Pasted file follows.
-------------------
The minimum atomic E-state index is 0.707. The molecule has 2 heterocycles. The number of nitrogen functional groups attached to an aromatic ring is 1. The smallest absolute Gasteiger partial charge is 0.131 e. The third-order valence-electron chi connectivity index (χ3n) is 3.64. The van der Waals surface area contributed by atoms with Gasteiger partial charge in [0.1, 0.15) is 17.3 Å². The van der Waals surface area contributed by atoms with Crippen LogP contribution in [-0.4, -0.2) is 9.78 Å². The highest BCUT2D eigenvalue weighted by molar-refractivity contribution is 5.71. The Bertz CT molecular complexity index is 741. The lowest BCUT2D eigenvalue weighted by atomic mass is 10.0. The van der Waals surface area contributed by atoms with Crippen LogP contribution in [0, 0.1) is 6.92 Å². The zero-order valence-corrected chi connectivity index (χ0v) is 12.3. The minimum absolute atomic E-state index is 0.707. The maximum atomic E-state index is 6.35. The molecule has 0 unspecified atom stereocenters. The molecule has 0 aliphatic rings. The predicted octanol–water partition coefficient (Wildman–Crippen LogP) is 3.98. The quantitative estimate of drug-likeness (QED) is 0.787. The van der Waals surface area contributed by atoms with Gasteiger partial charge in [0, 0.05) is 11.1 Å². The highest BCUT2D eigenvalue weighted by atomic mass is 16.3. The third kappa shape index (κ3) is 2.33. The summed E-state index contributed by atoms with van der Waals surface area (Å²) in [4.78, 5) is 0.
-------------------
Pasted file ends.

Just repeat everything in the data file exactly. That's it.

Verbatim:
The minimum atomic E-state index is 0.707. The molecule has 2 heterocycles. The number of nitrogen functional groups attached to an aromatic ring is 1. The smallest absolute Gasteiger partial charge is 0.131 e. The third-order valence-electron chi connectivity index (χ3n) is 3.64. The van der Waals surface area contributed by atoms with Gasteiger partial charge in [0.1, 0.15) is 17.3 Å². The van der Waals surface area contributed by atoms with Crippen LogP contribution in [-0.4, -0.2) is 9.78 Å². The highest BCUT2D eigenvalue weighted by molar-refractivity contribution is 5.71. The Bertz CT molecular complexity index is 741. The lowest BCUT2D eigenvalue weighted by atomic mass is 10.0. The van der Waals surface area contributed by atoms with Crippen LogP contribution in [0, 0.1) is 6.92 Å². The zero-order valence-corrected chi connectivity index (χ0v) is 12.3. The minimum absolute atomic E-state index is 0.707. The maximum atomic E-state index is 6.35. The molecule has 0 unspecified atom stereocenters. The molecule has 0 aliphatic rings. The predicted octanol–water partition coefficient (Wildman–Crippen LogP) is 3.98. The quantitative estimate of drug-likeness (QED) is 0.787. The van der Waals surface area contributed by atoms with Gasteiger partial charge in [0, 0.05) is 11.1 Å². The highest BCUT2D eigenvalue weighted by atomic mass is 16.3. The third kappa shape index (κ3) is 2.33. The summed E-state index contributed by atoms with van der Waals surface area (Å²) in [4.78, 5) is 0.